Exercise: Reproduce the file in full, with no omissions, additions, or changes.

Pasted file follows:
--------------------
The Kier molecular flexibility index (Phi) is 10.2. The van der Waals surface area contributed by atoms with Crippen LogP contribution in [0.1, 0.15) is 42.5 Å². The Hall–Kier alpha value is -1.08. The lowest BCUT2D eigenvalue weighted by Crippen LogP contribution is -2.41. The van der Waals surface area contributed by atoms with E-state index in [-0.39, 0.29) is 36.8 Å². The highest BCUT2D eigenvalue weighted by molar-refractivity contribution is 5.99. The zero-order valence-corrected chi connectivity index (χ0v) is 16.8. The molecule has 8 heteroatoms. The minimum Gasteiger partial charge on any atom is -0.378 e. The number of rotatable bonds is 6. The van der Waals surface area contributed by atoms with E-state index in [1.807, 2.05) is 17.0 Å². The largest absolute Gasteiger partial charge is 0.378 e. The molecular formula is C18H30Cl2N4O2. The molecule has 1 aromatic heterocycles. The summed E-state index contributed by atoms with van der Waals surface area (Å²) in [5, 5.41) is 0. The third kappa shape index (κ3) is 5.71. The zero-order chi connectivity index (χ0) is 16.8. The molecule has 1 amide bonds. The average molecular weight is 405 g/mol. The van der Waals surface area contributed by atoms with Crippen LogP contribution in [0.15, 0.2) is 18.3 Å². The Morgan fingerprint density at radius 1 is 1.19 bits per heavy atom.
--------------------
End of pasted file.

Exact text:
The Kier molecular flexibility index (Phi) is 10.2. The van der Waals surface area contributed by atoms with Crippen LogP contribution in [0.1, 0.15) is 42.5 Å². The Hall–Kier alpha value is -1.08. The lowest BCUT2D eigenvalue weighted by Crippen LogP contribution is -2.41. The van der Waals surface area contributed by atoms with E-state index in [-0.39, 0.29) is 36.8 Å². The highest BCUT2D eigenvalue weighted by molar-refractivity contribution is 5.99. The zero-order valence-corrected chi connectivity index (χ0v) is 16.8. The molecule has 8 heteroatoms. The minimum Gasteiger partial charge on any atom is -0.378 e. The number of rotatable bonds is 6. The van der Waals surface area contributed by atoms with E-state index in [1.807, 2.05) is 17.0 Å². The largest absolute Gasteiger partial charge is 0.378 e. The molecular formula is C18H30Cl2N4O2. The molecule has 1 aromatic heterocycles. The summed E-state index contributed by atoms with van der Waals surface area (Å²) in [5, 5.41) is 0. The third kappa shape index (κ3) is 5.71. The zero-order chi connectivity index (χ0) is 16.8. The molecule has 1 amide bonds. The average molecular weight is 405 g/mol. The van der Waals surface area contributed by atoms with Crippen LogP contribution in [0.15, 0.2) is 18.3 Å². The Morgan fingerprint density at radius 1 is 1.19 bits per heavy atom.